Cuban Restaurants find ways to Thrive Despite US Embargo
By Camille Sparkman
Cuba’s Private Restaurants (Paladares)
Like most places, Cuba has a ton of restaurants options when it comes to food. One observation that has been somewhat frustrating is around the inconsistencies in the final food product. In the United States, if food is undercooked, overcooked, or just completely unappetizing, it is not unusual for a customer to send something back to the kitchen to be redone. In Cuba, I have not sent anything back nor have I seen any Cuban send something back. It is unclear if it is customary since the food preparation is based on the available ingredients in the kitchen.
Who wants to be perceived as the wasteful American at table 10 who keeps sending food back? It is definitely a different culture and mentality here. As soon as I review the menu, I start prepping myself for my first, second, and third option of what I want to eat. If a restaurant runs out of an item or several items that make up a dish, the wait staff will tell you what dishes that can be prepared by the kitchen. I have experienced food shortages in both private and government-ran restaurants. Food shortages are a disappointment to anyone who has a limited diet or is looking to fulfill a food craving. While dining out in Cuba, keep an open mind as to what food items might be readily available to you.
Magazine Article Exert:
Cuban restaurants find ways to thrive despite US embargo.
Shortly after 12 noon, on a Thursday in Old Havana, a man donned in chef’s outfit is yelling out to people as they pass by in the sweltering sun. The chef is wearing a white hat and a short-sleeve shirt, black pants and shoes, and a scowl that would make Scrooge appear friendly.
He is speaking in English and in Spanish as he tries to rally customers to stop at his restaurant: “Hungry? Agua? Limonada? Come!”. Most people walk by, avoiding eye contact or look at him with bewilderment.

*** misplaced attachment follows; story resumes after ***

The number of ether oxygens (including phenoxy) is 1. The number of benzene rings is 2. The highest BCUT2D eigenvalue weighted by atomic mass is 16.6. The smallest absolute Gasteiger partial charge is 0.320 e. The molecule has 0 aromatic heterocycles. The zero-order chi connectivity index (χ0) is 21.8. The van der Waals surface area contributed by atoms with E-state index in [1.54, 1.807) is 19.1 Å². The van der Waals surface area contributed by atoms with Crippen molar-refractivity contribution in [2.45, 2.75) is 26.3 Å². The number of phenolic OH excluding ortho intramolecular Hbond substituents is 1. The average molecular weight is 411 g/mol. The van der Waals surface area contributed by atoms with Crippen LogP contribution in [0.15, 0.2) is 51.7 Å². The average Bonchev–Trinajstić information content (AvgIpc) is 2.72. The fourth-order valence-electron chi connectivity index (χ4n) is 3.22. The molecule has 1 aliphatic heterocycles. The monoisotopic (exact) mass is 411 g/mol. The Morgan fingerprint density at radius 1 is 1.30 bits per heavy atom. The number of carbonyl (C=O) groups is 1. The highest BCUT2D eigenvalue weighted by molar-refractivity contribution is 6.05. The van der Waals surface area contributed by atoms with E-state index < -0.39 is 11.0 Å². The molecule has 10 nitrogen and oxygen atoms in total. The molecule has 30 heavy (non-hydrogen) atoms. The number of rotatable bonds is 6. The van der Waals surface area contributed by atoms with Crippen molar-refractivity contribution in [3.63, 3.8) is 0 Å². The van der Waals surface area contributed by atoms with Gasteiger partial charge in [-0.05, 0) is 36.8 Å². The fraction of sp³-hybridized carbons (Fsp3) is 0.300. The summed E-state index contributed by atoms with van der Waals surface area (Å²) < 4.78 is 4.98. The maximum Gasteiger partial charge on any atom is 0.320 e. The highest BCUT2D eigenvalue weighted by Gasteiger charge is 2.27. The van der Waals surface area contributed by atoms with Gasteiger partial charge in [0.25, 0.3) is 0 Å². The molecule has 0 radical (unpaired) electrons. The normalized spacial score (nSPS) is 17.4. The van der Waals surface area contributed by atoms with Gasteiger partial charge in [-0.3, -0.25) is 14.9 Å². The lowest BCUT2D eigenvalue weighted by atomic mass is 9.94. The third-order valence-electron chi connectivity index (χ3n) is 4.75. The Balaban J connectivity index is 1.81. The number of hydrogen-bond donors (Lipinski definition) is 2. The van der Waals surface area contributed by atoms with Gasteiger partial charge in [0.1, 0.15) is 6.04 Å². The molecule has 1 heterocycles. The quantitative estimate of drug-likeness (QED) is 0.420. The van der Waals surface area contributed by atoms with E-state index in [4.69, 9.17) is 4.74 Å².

The outdoor restaurant is virtually empty except for a group of American tourists who have stopped for water and a break from the afternoon sun. The two waitresses on shift are trying to find ways to stay busy. One waitress is behind the bar resting her head on her hand and the other waitress is pacing back and forth while swinging her arms. The small view of the kitchen is lifeless and undisturbed. There is no food is in the window waiting to be delivered to hungry patrons. Walking through parts of Old Havana, this scene was far too common. Some restaurants were virtually empty while others were thriving and so full of life.
What makes the difference?
Somewhere around 80% of Cuba’s industries are owned and operated by the Cuban government, including restaurants. It has been this way since 1960’s when Cuba became a socialist government. Under the socialist regime, the Cuban government made a leveled economic playing field for its citizens, essentially squelching any capitalistic aspirations. However, in 2011, the government relaxed regulations allowing more private citizens the opportunity to own and operate their own businesses. Private restaurants, also known as paladares, have increased in double digits, providing locals and tourists alternative eating options to state-ran restaurants.